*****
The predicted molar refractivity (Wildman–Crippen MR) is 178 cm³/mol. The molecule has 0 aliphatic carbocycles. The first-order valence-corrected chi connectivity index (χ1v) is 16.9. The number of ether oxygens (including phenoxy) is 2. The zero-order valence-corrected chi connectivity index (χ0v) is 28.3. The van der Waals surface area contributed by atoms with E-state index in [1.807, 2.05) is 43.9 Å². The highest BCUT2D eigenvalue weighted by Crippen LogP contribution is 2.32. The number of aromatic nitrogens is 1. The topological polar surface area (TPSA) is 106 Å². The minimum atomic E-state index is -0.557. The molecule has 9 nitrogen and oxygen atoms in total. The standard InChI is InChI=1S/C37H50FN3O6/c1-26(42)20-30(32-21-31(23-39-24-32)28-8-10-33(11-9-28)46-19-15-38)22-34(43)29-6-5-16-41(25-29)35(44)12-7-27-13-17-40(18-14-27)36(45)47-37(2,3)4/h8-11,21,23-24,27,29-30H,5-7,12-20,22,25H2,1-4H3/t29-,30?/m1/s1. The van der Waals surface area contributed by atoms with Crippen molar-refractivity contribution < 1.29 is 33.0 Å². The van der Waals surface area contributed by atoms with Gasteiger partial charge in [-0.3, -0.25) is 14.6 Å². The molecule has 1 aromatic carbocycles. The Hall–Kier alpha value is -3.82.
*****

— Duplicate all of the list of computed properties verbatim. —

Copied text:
The predicted molar refractivity (Wildman–Crippen MR) is 178 cm³/mol. The molecule has 0 aliphatic carbocycles. The first-order valence-corrected chi connectivity index (χ1v) is 16.9. The number of ether oxygens (including phenoxy) is 2. The zero-order valence-corrected chi connectivity index (χ0v) is 28.3. The van der Waals surface area contributed by atoms with E-state index in [1.807, 2.05) is 43.9 Å². The highest BCUT2D eigenvalue weighted by Crippen LogP contribution is 2.32. The number of aromatic nitrogens is 1. The topological polar surface area (TPSA) is 106 Å². The minimum atomic E-state index is -0.557. The molecule has 9 nitrogen and oxygen atoms in total. The standard InChI is InChI=1S/C37H50FN3O6/c1-26(42)20-30(32-21-31(23-39-24-32)28-8-10-33(11-9-28)46-19-15-38)22-34(43)29-6-5-16-41(25-29)35(44)12-7-27-13-17-40(18-14-27)36(45)47-37(2,3)4/h8-11,21,23-24,27,29-30H,5-7,12-20,22,25H2,1-4H3/t29-,30?/m1/s1. The van der Waals surface area contributed by atoms with Crippen molar-refractivity contribution < 1.29 is 33.0 Å². The van der Waals surface area contributed by atoms with Gasteiger partial charge in [-0.3, -0.25) is 14.6 Å². The molecule has 1 aromatic carbocycles. The Hall–Kier alpha value is -3.82.